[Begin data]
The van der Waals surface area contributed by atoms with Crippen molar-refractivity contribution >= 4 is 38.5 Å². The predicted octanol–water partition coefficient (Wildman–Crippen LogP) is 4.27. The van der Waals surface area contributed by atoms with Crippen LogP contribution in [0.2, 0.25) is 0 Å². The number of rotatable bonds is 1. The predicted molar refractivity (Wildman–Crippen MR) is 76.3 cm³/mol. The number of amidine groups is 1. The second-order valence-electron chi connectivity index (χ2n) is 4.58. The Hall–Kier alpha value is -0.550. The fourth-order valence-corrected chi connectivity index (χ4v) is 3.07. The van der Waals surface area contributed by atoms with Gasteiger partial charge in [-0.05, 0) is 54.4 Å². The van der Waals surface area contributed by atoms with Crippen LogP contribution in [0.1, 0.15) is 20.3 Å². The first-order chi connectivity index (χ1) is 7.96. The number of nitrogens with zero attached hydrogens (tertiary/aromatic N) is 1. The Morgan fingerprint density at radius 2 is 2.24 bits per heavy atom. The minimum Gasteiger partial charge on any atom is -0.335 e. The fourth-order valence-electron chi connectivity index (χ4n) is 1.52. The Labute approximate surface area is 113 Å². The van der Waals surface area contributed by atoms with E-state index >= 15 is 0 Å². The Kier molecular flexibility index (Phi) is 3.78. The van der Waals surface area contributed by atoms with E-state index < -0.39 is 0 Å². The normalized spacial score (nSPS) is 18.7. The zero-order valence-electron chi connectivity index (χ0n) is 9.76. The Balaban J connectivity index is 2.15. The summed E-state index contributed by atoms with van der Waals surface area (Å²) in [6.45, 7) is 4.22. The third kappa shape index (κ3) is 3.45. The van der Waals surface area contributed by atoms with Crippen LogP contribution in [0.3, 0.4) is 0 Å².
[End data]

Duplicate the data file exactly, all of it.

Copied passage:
The van der Waals surface area contributed by atoms with Crippen molar-refractivity contribution >= 4 is 38.5 Å². The predicted octanol–water partition coefficient (Wildman–Crippen LogP) is 4.27. The van der Waals surface area contributed by atoms with Crippen LogP contribution in [0.2, 0.25) is 0 Å². The number of rotatable bonds is 1. The predicted molar refractivity (Wildman–Crippen MR) is 76.3 cm³/mol. The number of amidine groups is 1. The second-order valence-electron chi connectivity index (χ2n) is 4.58. The Hall–Kier alpha value is -0.550. The fourth-order valence-corrected chi connectivity index (χ4v) is 3.07. The van der Waals surface area contributed by atoms with Gasteiger partial charge in [-0.05, 0) is 54.4 Å². The van der Waals surface area contributed by atoms with Crippen LogP contribution in [0.1, 0.15) is 20.3 Å². The first-order chi connectivity index (χ1) is 7.96. The number of nitrogens with zero attached hydrogens (tertiary/aromatic N) is 1. The Morgan fingerprint density at radius 2 is 2.24 bits per heavy atom. The minimum Gasteiger partial charge on any atom is -0.335 e. The fourth-order valence-electron chi connectivity index (χ4n) is 1.52. The Labute approximate surface area is 113 Å². The van der Waals surface area contributed by atoms with E-state index >= 15 is 0 Å². The Kier molecular flexibility index (Phi) is 3.78. The van der Waals surface area contributed by atoms with E-state index < -0.39 is 0 Å². The normalized spacial score (nSPS) is 18.7. The zero-order valence-electron chi connectivity index (χ0n) is 9.76. The Balaban J connectivity index is 2.15. The summed E-state index contributed by atoms with van der Waals surface area (Å²) in [6.45, 7) is 4.22. The third kappa shape index (κ3) is 3.45. The van der Waals surface area contributed by atoms with Crippen LogP contribution in [0.3, 0.4) is 0 Å².